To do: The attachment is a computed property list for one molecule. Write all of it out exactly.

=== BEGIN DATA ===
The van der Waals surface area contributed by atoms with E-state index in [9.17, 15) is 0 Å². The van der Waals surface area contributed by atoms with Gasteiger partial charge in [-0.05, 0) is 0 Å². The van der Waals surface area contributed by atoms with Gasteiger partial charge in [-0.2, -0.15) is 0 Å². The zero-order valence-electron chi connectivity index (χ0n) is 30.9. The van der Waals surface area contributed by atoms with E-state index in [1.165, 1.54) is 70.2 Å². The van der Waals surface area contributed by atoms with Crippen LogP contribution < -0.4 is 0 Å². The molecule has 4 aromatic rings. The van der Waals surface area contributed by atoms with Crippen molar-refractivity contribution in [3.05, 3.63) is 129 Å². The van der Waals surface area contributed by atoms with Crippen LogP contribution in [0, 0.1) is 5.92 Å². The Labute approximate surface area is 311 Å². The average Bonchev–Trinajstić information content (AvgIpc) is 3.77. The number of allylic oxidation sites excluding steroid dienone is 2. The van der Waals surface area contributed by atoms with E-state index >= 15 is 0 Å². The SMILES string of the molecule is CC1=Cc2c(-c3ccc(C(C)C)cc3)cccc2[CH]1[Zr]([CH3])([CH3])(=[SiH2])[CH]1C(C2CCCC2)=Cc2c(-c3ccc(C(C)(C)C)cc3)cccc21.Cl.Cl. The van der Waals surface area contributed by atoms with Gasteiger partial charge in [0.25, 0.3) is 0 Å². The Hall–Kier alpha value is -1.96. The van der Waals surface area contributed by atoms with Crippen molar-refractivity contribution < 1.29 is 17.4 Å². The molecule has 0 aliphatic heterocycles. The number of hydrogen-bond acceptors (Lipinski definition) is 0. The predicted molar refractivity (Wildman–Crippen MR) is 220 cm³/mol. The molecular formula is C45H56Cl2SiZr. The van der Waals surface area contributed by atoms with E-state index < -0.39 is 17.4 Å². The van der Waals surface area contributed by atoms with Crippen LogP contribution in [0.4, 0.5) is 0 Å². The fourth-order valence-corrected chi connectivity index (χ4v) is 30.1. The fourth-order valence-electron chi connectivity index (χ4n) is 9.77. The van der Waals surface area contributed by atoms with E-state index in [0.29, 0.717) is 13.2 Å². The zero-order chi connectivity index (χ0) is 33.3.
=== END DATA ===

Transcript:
The van der Waals surface area contributed by atoms with E-state index in [9.17, 15) is 0 Å². The van der Waals surface area contributed by atoms with Gasteiger partial charge in [-0.05, 0) is 0 Å². The van der Waals surface area contributed by atoms with Gasteiger partial charge in [-0.2, -0.15) is 0 Å². The zero-order valence-electron chi connectivity index (χ0n) is 30.9. The van der Waals surface area contributed by atoms with E-state index in [1.165, 1.54) is 70.2 Å². The van der Waals surface area contributed by atoms with Crippen LogP contribution < -0.4 is 0 Å². The molecule has 4 aromatic rings. The van der Waals surface area contributed by atoms with Crippen molar-refractivity contribution in [3.05, 3.63) is 129 Å². The van der Waals surface area contributed by atoms with Crippen LogP contribution in [0, 0.1) is 5.92 Å². The Labute approximate surface area is 311 Å². The average Bonchev–Trinajstić information content (AvgIpc) is 3.77. The number of allylic oxidation sites excluding steroid dienone is 2. The van der Waals surface area contributed by atoms with E-state index >= 15 is 0 Å². The SMILES string of the molecule is CC1=Cc2c(-c3ccc(C(C)C)cc3)cccc2[CH]1[Zr]([CH3])([CH3])(=[SiH2])[CH]1C(C2CCCC2)=Cc2c(-c3ccc(C(C)(C)C)cc3)cccc21.Cl.Cl. The van der Waals surface area contributed by atoms with Gasteiger partial charge in [0.25, 0.3) is 0 Å². The Hall–Kier alpha value is -1.96. The van der Waals surface area contributed by atoms with Crippen molar-refractivity contribution < 1.29 is 17.4 Å². The molecule has 0 aliphatic heterocycles. The number of hydrogen-bond acceptors (Lipinski definition) is 0. The predicted molar refractivity (Wildman–Crippen MR) is 220 cm³/mol. The molecular formula is C45H56Cl2SiZr. The van der Waals surface area contributed by atoms with E-state index < -0.39 is 17.4 Å². The van der Waals surface area contributed by atoms with Crippen LogP contribution in [0.4, 0.5) is 0 Å². The fourth-order valence-corrected chi connectivity index (χ4v) is 30.1. The fourth-order valence-electron chi connectivity index (χ4n) is 9.77. The van der Waals surface area contributed by atoms with E-state index in [0.29, 0.717) is 13.2 Å². The zero-order chi connectivity index (χ0) is 33.3.